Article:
March 16, 2010

Sensitive new age illustrator


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John Ewing/Staff Photographer: Thursday, May 8, 2008....Local illustrator and comic book writer Ben Bishop has just self-published a book called Nathan the Caveman which he created in his Portland apartment.

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John Ewing/Staff Photographer: Thursday, May 8, 2008....Local illustrator and comic book writer Ben Bishop has just self-published a book called Nathan the Caveman. Bishop works on his drawings in his Portland apartment.

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Staff Writer

Ben Bishop hopes his romantic heart earns him notice in the competitive world of comic book writing and illustrating.

Bishop, a 22-year-old Portlander, has just self-published a 300-page comic book, ''Nathan the Caveman.'' It's the story of Nathan and Adrianna, a couple of lovesick young things who live in Portland and fall tragically in love.

The topic may seem a bit out of place for a comic book, which most tend to think of as being dominated by biff-bam-boom superheroes.

But Bishop is here to say there's room in the world of comic books for softies.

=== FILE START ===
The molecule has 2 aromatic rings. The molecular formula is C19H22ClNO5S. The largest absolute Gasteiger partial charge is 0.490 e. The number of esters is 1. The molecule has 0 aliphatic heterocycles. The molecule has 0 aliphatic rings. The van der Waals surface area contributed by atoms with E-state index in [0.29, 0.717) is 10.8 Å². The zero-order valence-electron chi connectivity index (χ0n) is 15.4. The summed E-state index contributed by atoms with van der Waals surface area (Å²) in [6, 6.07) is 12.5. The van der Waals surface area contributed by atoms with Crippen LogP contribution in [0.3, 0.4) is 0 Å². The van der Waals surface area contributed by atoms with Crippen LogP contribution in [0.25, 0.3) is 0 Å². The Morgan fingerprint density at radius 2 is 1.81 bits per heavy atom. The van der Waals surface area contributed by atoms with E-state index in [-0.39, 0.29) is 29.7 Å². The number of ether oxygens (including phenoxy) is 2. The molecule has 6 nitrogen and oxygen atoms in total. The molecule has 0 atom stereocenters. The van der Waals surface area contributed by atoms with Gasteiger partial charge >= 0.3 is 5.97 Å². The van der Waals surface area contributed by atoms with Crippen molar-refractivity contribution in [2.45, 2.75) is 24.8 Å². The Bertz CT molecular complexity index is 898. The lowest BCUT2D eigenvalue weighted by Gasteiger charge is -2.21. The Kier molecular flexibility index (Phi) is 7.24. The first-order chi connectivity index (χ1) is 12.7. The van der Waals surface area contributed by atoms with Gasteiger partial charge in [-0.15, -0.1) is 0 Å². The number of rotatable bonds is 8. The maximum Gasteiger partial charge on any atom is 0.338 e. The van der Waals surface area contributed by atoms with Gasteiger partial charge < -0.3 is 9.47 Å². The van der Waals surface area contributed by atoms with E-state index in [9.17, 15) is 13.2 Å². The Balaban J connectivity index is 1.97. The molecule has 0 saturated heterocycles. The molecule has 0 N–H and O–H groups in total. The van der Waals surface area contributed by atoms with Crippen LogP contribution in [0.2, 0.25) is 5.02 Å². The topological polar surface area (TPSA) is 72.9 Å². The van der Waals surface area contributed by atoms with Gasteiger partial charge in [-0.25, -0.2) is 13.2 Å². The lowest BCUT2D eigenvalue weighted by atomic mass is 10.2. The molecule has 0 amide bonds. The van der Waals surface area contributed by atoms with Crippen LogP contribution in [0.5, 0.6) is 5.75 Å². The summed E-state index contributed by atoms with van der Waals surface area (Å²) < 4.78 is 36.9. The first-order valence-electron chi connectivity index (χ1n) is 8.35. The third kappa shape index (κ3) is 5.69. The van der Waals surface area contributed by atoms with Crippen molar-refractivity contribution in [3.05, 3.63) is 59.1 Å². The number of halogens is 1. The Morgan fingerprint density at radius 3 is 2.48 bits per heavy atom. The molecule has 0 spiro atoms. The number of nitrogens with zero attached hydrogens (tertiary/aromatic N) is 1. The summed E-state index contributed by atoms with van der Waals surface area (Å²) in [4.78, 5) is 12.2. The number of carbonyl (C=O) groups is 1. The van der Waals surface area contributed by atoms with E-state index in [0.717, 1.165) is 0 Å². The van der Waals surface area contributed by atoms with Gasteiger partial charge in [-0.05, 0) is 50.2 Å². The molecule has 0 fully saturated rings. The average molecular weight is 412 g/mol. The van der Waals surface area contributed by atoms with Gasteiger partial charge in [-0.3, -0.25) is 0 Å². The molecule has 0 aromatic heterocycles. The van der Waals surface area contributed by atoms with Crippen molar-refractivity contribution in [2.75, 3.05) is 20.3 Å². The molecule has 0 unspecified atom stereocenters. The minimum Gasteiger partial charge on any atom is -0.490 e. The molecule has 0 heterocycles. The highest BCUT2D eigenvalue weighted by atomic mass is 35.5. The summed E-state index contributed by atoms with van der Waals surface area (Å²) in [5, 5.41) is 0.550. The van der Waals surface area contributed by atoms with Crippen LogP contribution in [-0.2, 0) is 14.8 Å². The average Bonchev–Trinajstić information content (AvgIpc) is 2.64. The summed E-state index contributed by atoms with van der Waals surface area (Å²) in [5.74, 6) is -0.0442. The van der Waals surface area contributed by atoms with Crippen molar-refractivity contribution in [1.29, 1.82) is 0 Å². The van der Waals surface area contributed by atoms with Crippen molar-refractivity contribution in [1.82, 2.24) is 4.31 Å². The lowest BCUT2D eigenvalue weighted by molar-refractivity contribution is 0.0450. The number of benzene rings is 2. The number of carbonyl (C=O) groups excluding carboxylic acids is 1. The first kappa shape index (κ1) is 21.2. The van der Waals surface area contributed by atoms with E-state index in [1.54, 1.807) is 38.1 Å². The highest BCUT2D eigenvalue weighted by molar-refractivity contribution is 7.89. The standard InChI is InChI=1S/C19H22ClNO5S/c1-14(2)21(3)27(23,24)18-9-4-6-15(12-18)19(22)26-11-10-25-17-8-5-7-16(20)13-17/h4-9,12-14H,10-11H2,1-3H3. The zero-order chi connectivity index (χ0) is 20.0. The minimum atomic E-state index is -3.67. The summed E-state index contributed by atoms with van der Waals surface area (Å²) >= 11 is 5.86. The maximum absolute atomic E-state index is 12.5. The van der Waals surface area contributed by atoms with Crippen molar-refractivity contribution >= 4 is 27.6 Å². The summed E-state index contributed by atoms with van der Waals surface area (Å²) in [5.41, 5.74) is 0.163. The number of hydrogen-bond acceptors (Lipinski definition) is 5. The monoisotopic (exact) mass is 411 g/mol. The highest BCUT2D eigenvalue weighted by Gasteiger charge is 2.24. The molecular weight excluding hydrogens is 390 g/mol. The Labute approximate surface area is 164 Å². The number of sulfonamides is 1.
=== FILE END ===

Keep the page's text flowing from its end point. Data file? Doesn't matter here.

''I guess I am just a weird romantic kind of guy,'' said Bishop, chatting over a cup of coffee on a recent afternoon. ''I get really into that with the movies. I can watch a movie like 'The Notebook' and say it was a good movie without feeling weird. When I was younger, I had all these ideas for action-adventure comics. But then I watched 'The Notebook,' and I was like, 'I'll write love stories.'''

The movie to which Bishop refers is a sappy 2004 title, based on a hugely popular book by Nicholas Sparks.

A New Hampshire native, Bishop is part of a burgeoning comic and illustrator scene in Portland and across Maine. The state has a deep history with illustration, going back to the days of N.C. Wyeth, Robert McCloskey, Dahlov Ipcar and others.

Lately, the comic-book scene has been especially vibrant in Portland, in part because of the introduction of an illustration major in 2005 at Maine College of Art.

Scott Nash, a Portland-based illustrator and animator, calls the city -- and Peaks Island in particular -- ''an illustrator's paradise. This whole area has a wealth of creative talent, specifically in the area of illustration. But there's a wealth of hidden treasures, which is too bad. The world should know more about Maine.''